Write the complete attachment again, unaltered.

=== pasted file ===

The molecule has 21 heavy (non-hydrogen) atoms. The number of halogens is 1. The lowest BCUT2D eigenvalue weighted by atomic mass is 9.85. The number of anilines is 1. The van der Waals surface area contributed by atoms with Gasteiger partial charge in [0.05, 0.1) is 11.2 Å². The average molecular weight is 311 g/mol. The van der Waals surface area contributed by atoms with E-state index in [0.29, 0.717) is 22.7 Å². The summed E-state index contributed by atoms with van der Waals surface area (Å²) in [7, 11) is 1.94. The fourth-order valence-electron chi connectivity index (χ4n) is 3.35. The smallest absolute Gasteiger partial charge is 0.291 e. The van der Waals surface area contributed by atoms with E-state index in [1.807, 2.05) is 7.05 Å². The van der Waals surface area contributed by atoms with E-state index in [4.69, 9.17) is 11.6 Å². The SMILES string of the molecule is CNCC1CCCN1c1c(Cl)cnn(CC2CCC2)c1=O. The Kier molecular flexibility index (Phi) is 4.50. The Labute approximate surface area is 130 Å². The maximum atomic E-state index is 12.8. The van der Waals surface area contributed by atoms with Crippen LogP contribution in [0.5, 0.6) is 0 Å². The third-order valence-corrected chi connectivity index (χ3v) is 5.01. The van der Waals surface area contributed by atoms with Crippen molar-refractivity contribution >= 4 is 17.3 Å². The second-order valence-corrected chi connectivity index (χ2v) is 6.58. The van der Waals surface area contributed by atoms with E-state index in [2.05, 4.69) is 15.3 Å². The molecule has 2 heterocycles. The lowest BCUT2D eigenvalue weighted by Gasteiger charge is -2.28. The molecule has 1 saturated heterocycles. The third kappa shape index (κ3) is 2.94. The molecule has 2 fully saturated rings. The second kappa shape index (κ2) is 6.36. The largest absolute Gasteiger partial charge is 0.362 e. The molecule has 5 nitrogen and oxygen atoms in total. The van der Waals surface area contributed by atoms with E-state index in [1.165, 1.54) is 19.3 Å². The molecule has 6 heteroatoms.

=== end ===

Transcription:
The molecule has 21 heavy (non-hydrogen) atoms. The number of halogens is 1. The lowest BCUT2D eigenvalue weighted by atomic mass is 9.85. The number of anilines is 1. The van der Waals surface area contributed by atoms with Gasteiger partial charge in [0.05, 0.1) is 11.2 Å². The average molecular weight is 311 g/mol. The van der Waals surface area contributed by atoms with E-state index in [0.29, 0.717) is 22.7 Å². The summed E-state index contributed by atoms with van der Waals surface area (Å²) in [7, 11) is 1.94. The fourth-order valence-electron chi connectivity index (χ4n) is 3.35. The smallest absolute Gasteiger partial charge is 0.291 e. The van der Waals surface area contributed by atoms with E-state index in [1.807, 2.05) is 7.05 Å². The van der Waals surface area contributed by atoms with E-state index in [4.69, 9.17) is 11.6 Å². The SMILES string of the molecule is CNCC1CCCN1c1c(Cl)cnn(CC2CCC2)c1=O. The Kier molecular flexibility index (Phi) is 4.50. The Labute approximate surface area is 130 Å². The maximum atomic E-state index is 12.8. The van der Waals surface area contributed by atoms with Crippen LogP contribution in [0.5, 0.6) is 0 Å². The third-order valence-corrected chi connectivity index (χ3v) is 5.01. The van der Waals surface area contributed by atoms with Crippen molar-refractivity contribution >= 4 is 17.3 Å². The second-order valence-corrected chi connectivity index (χ2v) is 6.58. The van der Waals surface area contributed by atoms with E-state index in [2.05, 4.69) is 15.3 Å². The molecule has 2 heterocycles. The lowest BCUT2D eigenvalue weighted by Gasteiger charge is -2.28. The molecule has 1 saturated heterocycles. The third kappa shape index (κ3) is 2.94. The molecule has 2 fully saturated rings. The second kappa shape index (κ2) is 6.36. The largest absolute Gasteiger partial charge is 0.362 e. The molecule has 5 nitrogen and oxygen atoms in total. The van der Waals surface area contributed by atoms with E-state index in [1.165, 1.54) is 19.3 Å². The molecule has 6 heteroatoms.